• Go to the ICT Partner Portal.
  • Fill in your information and add the email as an attachment. Your request will automatically be logged on the system and the appropriate measures will be taken by the system administrators to protect the rest of campus.

[ARTICLE BY DAVID WILES]

Protecting yourself from spearphishing attacks

Tuesday, March 12th, 2019

For a large enterprise like Stellenbosch University phishing attacks are the most common cybercrime.

In the late 1990s and early 2000s, we were all inundated with spam emails, selling everything from fake pharmaceuticals to cheap perfumes. With spam, cybercriminals use a blanket approach sending emails to as many people as possible, hoping a few gullible customers will be funding further spam emails.

General “shotgun” phishing is still a problem today, but the past 18 months have seen a rise in a more sinister form of cyberattack,  spearphishing, which is much more targeted to an individual or an enterprise’s email system.

Spearphishing is similar to phishing, it’s also a vector for identity theft where cybercriminals try to get users to hand over personal and sensitive information without their knowledge.

Cybercriminals view phishing attacks as a profitable and an easy way to gain access to an enterprise enabling them to launch more sophisticated attacks, for example, spearphishing attacks. Humans are, after all,  the weakest link and thus the most effective target for criminals looking to infiltrate a network like the university.

Even though spearphishing is more focused than its less-sophisticated relative phishing, everyone can apply the following principles to protect yourself and the university against cybercriminal activity:

Use common sense when it comes to phishing attacks
Be sensible and smart while browsing online and checking your emails. Never click on links, download files or open attachments in email or social media, even if it appears to be from a known, trusted source. You should never click on links in an email to a website unless you are absolutely sure it’s authentic. If you have any doubt, open a new browser window and type the address into the address bar. Always be wary of emails asking for confidential information – especially if it asks for personal details or banking information. The university and your bank will never request sensitive information via email. They do not need it. They have it all already.

Watch out for shortened links
Pay particularly close attention to shortened links, especially on social media. Cybercriminals often use Bit.ly, Tinyurl.com, Goo.gl or Tr.im to trick you into thinking you are clicking a legitimate link when in fact, you are being inadvertently directed to a fake site. Always place your mouse over a web link in an email (known as “hovering”) to see if you’re being sent to the right website.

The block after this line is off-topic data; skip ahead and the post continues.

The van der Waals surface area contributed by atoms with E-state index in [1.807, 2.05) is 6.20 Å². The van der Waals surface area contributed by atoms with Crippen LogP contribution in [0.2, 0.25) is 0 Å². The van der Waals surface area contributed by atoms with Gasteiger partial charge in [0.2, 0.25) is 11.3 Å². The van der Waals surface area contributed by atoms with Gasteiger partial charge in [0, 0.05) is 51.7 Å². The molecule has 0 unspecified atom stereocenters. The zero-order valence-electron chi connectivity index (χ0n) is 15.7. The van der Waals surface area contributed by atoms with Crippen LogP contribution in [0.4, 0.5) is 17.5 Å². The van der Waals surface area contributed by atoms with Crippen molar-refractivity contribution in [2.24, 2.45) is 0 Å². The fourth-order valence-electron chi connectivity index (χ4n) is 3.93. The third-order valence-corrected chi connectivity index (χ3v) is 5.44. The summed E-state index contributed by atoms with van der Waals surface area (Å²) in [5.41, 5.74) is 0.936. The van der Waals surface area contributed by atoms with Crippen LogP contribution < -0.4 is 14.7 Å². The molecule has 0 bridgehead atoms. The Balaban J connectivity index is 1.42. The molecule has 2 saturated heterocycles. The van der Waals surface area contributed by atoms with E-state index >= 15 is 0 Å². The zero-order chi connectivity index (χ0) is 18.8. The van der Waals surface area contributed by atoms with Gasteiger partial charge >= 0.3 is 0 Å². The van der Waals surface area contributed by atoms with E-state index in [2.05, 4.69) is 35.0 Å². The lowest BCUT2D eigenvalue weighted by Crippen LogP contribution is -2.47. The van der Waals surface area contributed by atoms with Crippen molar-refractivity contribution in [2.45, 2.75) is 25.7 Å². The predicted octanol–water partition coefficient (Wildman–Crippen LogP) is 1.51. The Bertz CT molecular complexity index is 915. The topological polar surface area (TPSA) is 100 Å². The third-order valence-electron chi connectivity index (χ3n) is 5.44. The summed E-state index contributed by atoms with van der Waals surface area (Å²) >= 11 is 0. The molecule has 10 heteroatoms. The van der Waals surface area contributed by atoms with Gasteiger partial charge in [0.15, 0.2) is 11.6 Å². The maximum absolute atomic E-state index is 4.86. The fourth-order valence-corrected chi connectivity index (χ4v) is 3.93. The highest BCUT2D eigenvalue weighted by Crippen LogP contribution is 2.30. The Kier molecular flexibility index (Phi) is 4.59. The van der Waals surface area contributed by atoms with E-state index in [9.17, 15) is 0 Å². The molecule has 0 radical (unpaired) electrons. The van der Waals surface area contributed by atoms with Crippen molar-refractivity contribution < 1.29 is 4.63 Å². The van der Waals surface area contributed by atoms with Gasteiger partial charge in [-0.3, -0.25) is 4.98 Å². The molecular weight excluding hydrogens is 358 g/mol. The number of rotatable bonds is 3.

Does the email look suspicious? Read it again
Many phishing emails are obvious. They will be filled with plenty of spelling mistakes, CAPITALISATION and exclamation marks. They will also have impersonal salutations – e.g. ‘Dear Valued Customer’ or ‘Dear Sir/Madam’ salutations – and will have implausible and generally suspicious content. Cybercriminals will often intentionally make mistakes in their emails bypass spam filters and improve responses. 

Be wary of threats and urgent deadlines
Sometimes the university does need you to do something urgently, however, this is an exception rather the rule. For example, you all have been getting reminders to reactivate your network account by the end of March. Threats and urgency, especially coming from what claims to be a legitimate company, are a giveaway sign of phishing. Some of these threats may include notices of a fine or advising you to take action to stop your account from being closed. Ignore the scare tactics and rather contact the company via phone.

Browse securely with HTTPS
You should always, where possible, use a secure website, indicated by https:// and a security “lock” icon in the browser’s address bar, to browse. This is particularly important when submitting sensitive information online, such as credit card details.

Never use public, unsecured Wi-Fi, including MatiesWiFi, for banking, shopping or entering personal information online. Convenience should never be more important than safety. When in doubt, use your mobile’s 3/4G or LTE connection.

[ARTICLE by David Wiles]

 

© 2013-2021 Disclaimer: The views and opinions expressed in this page are strictly those of the page author(s) and content contributor(s). The contents of this page have not been reviewed or approved by Stellenbosch University.